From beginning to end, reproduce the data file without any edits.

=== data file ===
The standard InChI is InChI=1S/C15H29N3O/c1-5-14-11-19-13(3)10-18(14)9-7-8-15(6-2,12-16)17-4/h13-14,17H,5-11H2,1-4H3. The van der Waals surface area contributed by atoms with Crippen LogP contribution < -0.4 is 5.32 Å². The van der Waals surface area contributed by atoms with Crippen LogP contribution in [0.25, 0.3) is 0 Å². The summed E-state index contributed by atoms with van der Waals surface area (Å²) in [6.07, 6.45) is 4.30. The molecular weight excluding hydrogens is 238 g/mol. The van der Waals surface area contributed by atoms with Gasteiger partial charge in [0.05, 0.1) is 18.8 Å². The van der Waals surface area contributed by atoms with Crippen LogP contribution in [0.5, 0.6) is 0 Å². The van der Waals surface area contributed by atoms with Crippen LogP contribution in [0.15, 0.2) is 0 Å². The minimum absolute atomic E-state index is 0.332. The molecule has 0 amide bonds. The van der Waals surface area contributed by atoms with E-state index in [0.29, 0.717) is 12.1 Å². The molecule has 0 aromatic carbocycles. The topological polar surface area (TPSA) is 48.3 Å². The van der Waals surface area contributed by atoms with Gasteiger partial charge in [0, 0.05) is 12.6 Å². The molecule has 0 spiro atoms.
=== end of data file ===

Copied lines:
The standard InChI is InChI=1S/C15H29N3O/c1-5-14-11-19-13(3)10-18(14)9-7-8-15(6-2,12-16)17-4/h13-14,17H,5-11H2,1-4H3. The van der Waals surface area contributed by atoms with Crippen LogP contribution < -0.4 is 5.32 Å². The van der Waals surface area contributed by atoms with Crippen LogP contribution in [0.25, 0.3) is 0 Å². The summed E-state index contributed by atoms with van der Waals surface area (Å²) in [6.07, 6.45) is 4.30. The molecular weight excluding hydrogens is 238 g/mol. The van der Waals surface area contributed by atoms with Gasteiger partial charge in [0.05, 0.1) is 18.8 Å². The van der Waals surface area contributed by atoms with Crippen LogP contribution in [0.5, 0.6) is 0 Å². The van der Waals surface area contributed by atoms with Crippen LogP contribution in [0.15, 0.2) is 0 Å². The minimum absolute atomic E-state index is 0.332. The molecule has 0 amide bonds. The van der Waals surface area contributed by atoms with E-state index in [0.29, 0.717) is 12.1 Å². The molecule has 0 aromatic carbocycles. The topological polar surface area (TPSA) is 48.3 Å². The van der Waals surface area contributed by atoms with Gasteiger partial charge in [0, 0.05) is 12.6 Å². The molecule has 0 spiro atoms.